Guest contributor Jodie Hebbard gives us insider tips on strengthening your relationship with your boss.
As a Regional Director in a corporate setting, I gained hands on experience managing teams that managed other teams. The experience had me quickly learning how to help managers best work with employees and vice versa.
Gone are the times when managers could just directly lead with a focus on a downward, hierarchical structure. We are now in an era of collaboration and trust in all directions in an organization. And it’s not just the manager anymore with the responsibility to make the relationship a success -- employees, more than ever, share in building toward highly productive teamwork.
Your boss has a big impact on your career outlook and growth, so it is important to make that relationship a priority. Realizing this and committing to it will allow you to get the most out of the rest of your career and workplace happiness, too.
If you have found yourself struggling at work due to your relationship with your boss, consider asking yourself the following questions:
1. What qualities do I appreciate in my boss?
Gratitude can be a big step in the journey to professional fulfillment. Your boss is likely in their position for a reason - there was something in them that got them to where they are, and now they hold at least one of the keys to your future.
Maybe they aren’t the best communicator, but are amazing at sales. Perhaps they are really disorganized but are extraordinary at problem solving. Or maybe they really know how to manage a team but fail at individual contribution.
Focus on their strengths and ask yourself what you can learn from them.
2. How can I better manage myself?
Don’t underestimate the power of being dependable through results and achievements you discover and measure yourself.
Show interest and foresight by researching and asking in-depth questions when you’re uncertain about a problem. Take the initiative to find unique solutions to problems that have long plagued your team that everyone else has ignored.
Your manager will take note - not only are you saving them time, but you’re also taking steps toward developing yourself as a self-starter and ultimately moving up the ladder.
3. How can I help them?
Demonstrating respect and empathy can positively transform any relationship. Consider what your manager is going through and try to put yourself in their shoes.
Did they take the red-eye flight home last night from a business meeting? Are they dealing with shipping delays and frustrated customers? Or are they perhaps facing budget cuts that they have to deliver in the form of layoffs?
Instead of adding to any stressors that your manager is already dealing with, consider how you can be a part of the solution and offer your assistance and feedback.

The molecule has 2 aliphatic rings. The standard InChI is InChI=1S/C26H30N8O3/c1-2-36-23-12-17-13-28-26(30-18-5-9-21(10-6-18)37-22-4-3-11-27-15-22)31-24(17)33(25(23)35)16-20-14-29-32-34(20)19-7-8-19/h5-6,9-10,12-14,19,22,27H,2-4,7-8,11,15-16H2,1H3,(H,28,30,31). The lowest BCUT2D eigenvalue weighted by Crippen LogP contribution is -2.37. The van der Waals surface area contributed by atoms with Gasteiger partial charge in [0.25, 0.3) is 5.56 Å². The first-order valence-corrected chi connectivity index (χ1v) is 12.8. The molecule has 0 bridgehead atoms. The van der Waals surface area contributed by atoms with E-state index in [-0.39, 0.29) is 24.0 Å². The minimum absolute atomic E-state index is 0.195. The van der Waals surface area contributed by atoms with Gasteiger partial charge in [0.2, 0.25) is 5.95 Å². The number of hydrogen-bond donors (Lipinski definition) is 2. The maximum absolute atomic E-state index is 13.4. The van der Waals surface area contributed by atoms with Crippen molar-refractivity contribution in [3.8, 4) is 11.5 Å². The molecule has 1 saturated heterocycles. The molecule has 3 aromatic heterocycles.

Managers often find it difficult to recognize when they’ve taken on too much or can’t problem-solve alone. If you’re there to lighten the load for them, your effort will be noticed.
4. What is their work style?
If your boss likes to be very involved of and aware of what everyone is working on, take the initiative by proactively providing them with small but consistent status reports. Set up a schedule to update them on your current projects - it doesn’t have to be too often or face-to-face, as long as the information is communicated in a way that gives them comfort in how you’re getting things done.
On the other hand, if you know your boss in involved in many projects and doesn’t have the time or concern to micromanage, just being a consistent deliverer of results will do wonders for their trust and your relationship.
If you’re unsure what they prefer, ask your boss what works best for them and figure out how you can best adapt.
5. What are my expectations?
If you are the type of person that requires regular feedback from your employer, explain that to your boss and ask if you can schedule regular weekly meetings to touch base. Consider their schedule and level of responsibility when making this request to ensure you’re not adding too much to an already sizeable workload.
If you don’t need regular check-ins and prefer more autonomy and space to complete your work, let your boss know (best to discuss this before you take the job, but it’s never too late) and deliver accordingly. Earn their confidence and you’ll get the projects and responsibilities you need to move ahead in your career.
In summary: Clear communication on both sides of the manager-employee relationship is key to develop a strong rapport. Always consider how you can help your manager succeed in their career and managing you. You’ll see the same effort in return. Ultimately, this relationship can have a very positive impact on your job satisfaction and growth potential.